As part of this process, it is critical that organisations ensure that managers and leaders reflect on the racial harassment and ask the following question:

“How do we support the person on the receiving end of this harassment, and act against the perpetrators?”

Some companies never get beyond this first question, but all that follow are equally important.

– What is it about our organisational culture that has allowed this racial harassment to occur?

– Why was the racist behaviour not ‘nipped in the bud’?

– How can we ensure that all staff really understand what is acceptable and unacceptable in the workplace, and be given the skills and confidence to challenge behaviours that do not reflect our values, or the law?

– What does this racist incident tell us about the understanding of equality, diversity and inclusion at executive and board level?

– How can we re-evaluate how we recruit and select, induct, and line manage, then weave what we have learnt about racism at work into all these processes?

– How do we revisit our management and leadership training to weave in what we have learnt?

– How do we communicate what we have learnt, what we have done as a result, and acknowledge the disproportionate impact of what the organisation got wrong on black staff?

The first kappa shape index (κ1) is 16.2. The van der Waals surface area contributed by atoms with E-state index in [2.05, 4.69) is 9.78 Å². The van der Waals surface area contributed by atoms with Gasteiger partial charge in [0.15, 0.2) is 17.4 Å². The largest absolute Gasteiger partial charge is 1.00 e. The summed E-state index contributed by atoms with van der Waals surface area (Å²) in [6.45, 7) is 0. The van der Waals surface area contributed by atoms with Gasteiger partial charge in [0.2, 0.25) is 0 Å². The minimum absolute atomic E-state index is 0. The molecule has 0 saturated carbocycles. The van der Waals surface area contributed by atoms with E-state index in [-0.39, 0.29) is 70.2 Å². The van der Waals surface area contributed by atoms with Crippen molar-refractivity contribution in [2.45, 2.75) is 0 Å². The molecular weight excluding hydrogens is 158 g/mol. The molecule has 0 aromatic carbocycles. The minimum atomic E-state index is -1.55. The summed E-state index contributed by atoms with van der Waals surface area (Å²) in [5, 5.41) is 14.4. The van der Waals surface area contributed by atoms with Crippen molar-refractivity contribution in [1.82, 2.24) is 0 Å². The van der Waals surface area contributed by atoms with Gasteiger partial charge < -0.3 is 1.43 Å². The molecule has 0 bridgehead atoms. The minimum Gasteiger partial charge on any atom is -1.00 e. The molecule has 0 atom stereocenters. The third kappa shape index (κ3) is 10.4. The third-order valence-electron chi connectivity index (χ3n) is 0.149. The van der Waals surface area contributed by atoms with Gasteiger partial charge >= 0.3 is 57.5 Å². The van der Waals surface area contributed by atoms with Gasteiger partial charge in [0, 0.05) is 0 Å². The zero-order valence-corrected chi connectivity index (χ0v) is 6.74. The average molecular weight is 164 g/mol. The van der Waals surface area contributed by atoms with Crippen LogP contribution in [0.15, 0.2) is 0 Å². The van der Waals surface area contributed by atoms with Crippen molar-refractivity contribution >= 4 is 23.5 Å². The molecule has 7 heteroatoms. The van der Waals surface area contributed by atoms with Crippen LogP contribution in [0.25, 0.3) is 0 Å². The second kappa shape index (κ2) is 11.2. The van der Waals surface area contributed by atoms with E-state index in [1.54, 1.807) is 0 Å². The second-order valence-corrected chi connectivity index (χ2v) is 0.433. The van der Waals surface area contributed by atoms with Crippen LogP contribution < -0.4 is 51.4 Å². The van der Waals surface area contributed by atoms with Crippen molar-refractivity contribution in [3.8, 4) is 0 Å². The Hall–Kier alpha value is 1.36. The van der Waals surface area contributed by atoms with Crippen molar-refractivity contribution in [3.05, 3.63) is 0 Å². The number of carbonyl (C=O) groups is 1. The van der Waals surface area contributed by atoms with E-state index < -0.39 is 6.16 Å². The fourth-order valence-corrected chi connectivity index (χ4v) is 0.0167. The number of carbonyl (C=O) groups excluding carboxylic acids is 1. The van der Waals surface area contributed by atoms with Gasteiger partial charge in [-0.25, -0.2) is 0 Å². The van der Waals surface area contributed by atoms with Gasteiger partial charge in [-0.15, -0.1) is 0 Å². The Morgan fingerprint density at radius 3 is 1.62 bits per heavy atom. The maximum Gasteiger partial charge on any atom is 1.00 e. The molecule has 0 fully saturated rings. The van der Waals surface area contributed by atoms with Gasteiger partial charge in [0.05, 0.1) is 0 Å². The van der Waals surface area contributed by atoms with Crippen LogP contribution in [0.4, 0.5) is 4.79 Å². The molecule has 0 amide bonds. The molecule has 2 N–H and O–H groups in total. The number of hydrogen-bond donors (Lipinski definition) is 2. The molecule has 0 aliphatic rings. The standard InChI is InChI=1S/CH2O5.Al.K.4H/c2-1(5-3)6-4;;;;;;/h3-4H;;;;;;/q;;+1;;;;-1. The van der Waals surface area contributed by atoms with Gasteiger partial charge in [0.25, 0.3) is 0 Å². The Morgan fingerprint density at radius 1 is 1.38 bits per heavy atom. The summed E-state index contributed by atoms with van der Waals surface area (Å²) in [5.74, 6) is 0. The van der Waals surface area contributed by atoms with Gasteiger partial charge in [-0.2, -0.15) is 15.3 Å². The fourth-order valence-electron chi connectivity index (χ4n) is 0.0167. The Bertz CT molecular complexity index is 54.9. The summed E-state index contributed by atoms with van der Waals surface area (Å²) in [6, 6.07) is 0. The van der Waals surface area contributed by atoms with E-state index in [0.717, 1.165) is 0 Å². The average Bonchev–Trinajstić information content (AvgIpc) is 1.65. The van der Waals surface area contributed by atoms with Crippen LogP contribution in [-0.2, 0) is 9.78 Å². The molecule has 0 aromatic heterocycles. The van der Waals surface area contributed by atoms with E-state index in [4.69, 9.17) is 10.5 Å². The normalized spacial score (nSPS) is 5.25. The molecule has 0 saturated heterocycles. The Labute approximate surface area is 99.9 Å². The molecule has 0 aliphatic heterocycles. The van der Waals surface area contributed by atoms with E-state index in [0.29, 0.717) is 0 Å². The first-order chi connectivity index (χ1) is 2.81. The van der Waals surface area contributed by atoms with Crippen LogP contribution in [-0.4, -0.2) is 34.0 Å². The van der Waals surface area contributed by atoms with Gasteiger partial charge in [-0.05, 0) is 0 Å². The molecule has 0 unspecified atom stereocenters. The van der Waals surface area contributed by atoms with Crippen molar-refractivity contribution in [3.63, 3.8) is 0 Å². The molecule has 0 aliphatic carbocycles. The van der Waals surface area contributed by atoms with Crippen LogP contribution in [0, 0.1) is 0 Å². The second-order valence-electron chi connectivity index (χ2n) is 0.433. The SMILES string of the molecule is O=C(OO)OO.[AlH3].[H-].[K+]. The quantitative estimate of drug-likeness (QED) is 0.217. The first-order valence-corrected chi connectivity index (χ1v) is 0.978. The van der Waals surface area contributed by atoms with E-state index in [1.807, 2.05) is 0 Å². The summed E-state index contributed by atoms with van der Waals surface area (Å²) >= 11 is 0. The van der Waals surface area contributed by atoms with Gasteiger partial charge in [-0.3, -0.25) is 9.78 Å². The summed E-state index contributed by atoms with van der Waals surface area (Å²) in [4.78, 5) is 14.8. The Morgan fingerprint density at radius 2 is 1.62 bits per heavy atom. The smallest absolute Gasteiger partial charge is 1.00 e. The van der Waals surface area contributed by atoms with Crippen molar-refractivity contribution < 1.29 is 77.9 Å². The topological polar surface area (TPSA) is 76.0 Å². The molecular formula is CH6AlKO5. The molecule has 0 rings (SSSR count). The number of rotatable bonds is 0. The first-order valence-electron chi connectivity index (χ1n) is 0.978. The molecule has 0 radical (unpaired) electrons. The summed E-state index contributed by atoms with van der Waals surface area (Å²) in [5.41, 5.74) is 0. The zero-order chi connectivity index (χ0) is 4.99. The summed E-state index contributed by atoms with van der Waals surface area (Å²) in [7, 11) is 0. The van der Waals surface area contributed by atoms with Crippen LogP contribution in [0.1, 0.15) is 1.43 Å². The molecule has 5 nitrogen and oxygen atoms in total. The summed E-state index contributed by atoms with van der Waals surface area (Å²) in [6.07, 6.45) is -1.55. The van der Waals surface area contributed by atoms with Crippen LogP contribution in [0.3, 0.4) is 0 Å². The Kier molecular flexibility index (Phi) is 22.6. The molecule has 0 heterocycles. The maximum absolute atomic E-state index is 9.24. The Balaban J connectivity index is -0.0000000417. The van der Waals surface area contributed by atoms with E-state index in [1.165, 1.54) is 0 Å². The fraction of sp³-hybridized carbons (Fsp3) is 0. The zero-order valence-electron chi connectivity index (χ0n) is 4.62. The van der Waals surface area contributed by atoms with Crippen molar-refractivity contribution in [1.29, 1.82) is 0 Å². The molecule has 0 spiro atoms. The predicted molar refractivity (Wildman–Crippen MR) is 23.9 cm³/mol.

– How do we design ongoing processes to collect data (which staff get disciplined, what proportion is black, and what does that tell us, for example), analyse it, report the results to all managers and leaders, and create action plans to address imbalances?

There are many articles talking about how complex addressing equality, diversity and inclusion is, racism in particular. In some ways these articles are true, but overall, addressing racism at work is not that complicated. It just takes a commitment to see how advantage and difference is playing out, and take specific practical actions, day in, day out, year in, year out. Particularly if, like me, you are white.

Contact our expert team for support and advice

Jane Farrell is the co-founder and Chief Executive of EW Group. She is a specialist in inclusive leadership, unconscious bias, organisational change and cultural adaptability. Jane has vast experience in diversity consulting and training, specialising in working with senior management teams to improve individual, team and organisational performance. Jane has delivered large-scale diversity programmes for our high-profile client base, including London Underground which at the time was the UK's largest diversity management programme of its kind. Sign up to EW Group's monthly e-newsletter for industry updates, case studies, exclusive event invites and more!